On a sunny summer afternoon, a group of cowboys took to the outdoor stage in front of the Raphael Hotel on the Plaza and started singing in four-part harmonies.
That band, 3 Trails West, is one of the only practitioners of cowboy music in Kansas City — and has been named the band of the year by the Academy of Western Artists and the Western Music Association.
But what exactly is cowboy music? It isn’t country music. Or country-western.
“It’s sort of the music you’d hear in the old Westerns, the Roy Rogers and Gene Autry western shows,” 3 Trails West member Leo Eilts told host Gina Kaufmann on KCUR’s Central Standard. “There’s very little percussion, generally no drums, and it’s done with all-acoustic instruments.”
“It’s Americana,” said Leo’s brother and bandmate Roger Eilts. “It’s about doing the right thing, the cowboy way. Your word is your honor.”
The music traces its origins to the 1930s and became popular during the Depression.
No one knows where the songs started, said Leo. Cowboys led a solitary existence as they tended cattle and worked the ranch, and the songs they wrote got passed around and became ingrained in popular culture, he said.
The heritage of some of these cowboys has also influenced the music.
“These guys were immigrants. They were from Ireland and Germany and all over. And so you will hear remnants of folk tunes in some of the songs,” said Roger.
With the four-part harmonies, the sound is similar to barbershop quartets, which pre-dated and influenced cowboy music.
“We’re all baritones, and that gives us an opportunity to get those dense-sounding harmonies packed together like that,” said Leo.
“The harmonies are very difficult,” added Roger. Their group basically consists of a vocal trio and an instrumental trio, he added.
“The vocal trio will work endless hours on these tunes and we’ll take a phrase, maybe two bars, and work it over and over again to make sure those intervals are perfect,” he said. “It’s some of the hardest music I’ve ever played.”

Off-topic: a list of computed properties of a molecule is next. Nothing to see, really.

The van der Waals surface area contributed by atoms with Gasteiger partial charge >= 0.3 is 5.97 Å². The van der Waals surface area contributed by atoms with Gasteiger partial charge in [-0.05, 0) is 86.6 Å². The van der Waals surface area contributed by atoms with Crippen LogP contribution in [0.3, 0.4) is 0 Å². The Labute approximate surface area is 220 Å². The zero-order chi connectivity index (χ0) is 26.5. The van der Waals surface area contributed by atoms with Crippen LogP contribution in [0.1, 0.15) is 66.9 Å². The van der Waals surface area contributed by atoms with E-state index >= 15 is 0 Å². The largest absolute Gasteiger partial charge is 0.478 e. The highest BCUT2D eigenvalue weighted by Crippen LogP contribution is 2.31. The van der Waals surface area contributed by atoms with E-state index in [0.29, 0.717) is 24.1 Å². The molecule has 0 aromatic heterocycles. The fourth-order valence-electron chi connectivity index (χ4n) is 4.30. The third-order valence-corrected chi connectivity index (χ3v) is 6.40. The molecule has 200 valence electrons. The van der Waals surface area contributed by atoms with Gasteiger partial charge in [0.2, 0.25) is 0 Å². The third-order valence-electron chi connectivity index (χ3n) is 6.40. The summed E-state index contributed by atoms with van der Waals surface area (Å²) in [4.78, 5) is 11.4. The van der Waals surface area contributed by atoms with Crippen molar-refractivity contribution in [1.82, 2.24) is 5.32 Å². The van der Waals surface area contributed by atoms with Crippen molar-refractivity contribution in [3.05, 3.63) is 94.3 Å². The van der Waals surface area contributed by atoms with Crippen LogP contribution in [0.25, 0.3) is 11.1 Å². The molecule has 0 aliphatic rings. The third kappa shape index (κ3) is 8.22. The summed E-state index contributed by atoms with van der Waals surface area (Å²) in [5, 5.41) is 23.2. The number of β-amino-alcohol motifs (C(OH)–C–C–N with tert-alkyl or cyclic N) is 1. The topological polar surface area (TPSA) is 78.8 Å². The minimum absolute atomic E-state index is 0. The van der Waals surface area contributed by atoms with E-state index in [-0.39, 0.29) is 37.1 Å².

The Eilts brothers grew up on a farm in Rush Center, Kansas, where they delivered newspapers by horseback as kids. Their father was a truck driver and farmer, and their mother was their music teacher in grammar school.
She also played in polka bands on Friday and Saturday nights, and played the church organ on Sundays, sometimes without sleeping, they said.
“When we would travel, we would sing. I guess that kept us from fighting,” said Roger. Their mother would sing, and if one of the boys picked up the harmony, she’d switch to another harmony.
Roger got a degree in vocal music performance at Bethany College in Lindsborg, Kansas. He moved to Kansas City in the mid-1980s and helped start a band called Total Strangers, an electric bluegrass band with drums.
After 10 years, they started another band, Spontaneous Combustion, which played together for 21 seasons until one of the band members moved away.
The remaining members didn’t want to quit, and they had always wanted a cowboy band. So, on a long trip back from a gig in southwest Kansas, they came up with a concept and name, and they even made a few phone calls to round up players.
The cowboy allure has been with the brothers for a long time. They wore Western-style clothing as kids, and now, they say, it’s great to play dress-up.
“It’s just a lot of fun,” said Leo. “Because when we get on stage, we want to be big and have a big show.”
Jen Chen is associate producer for KCUR's Central Standard. Reach out to her at firstname.lastname@example.org.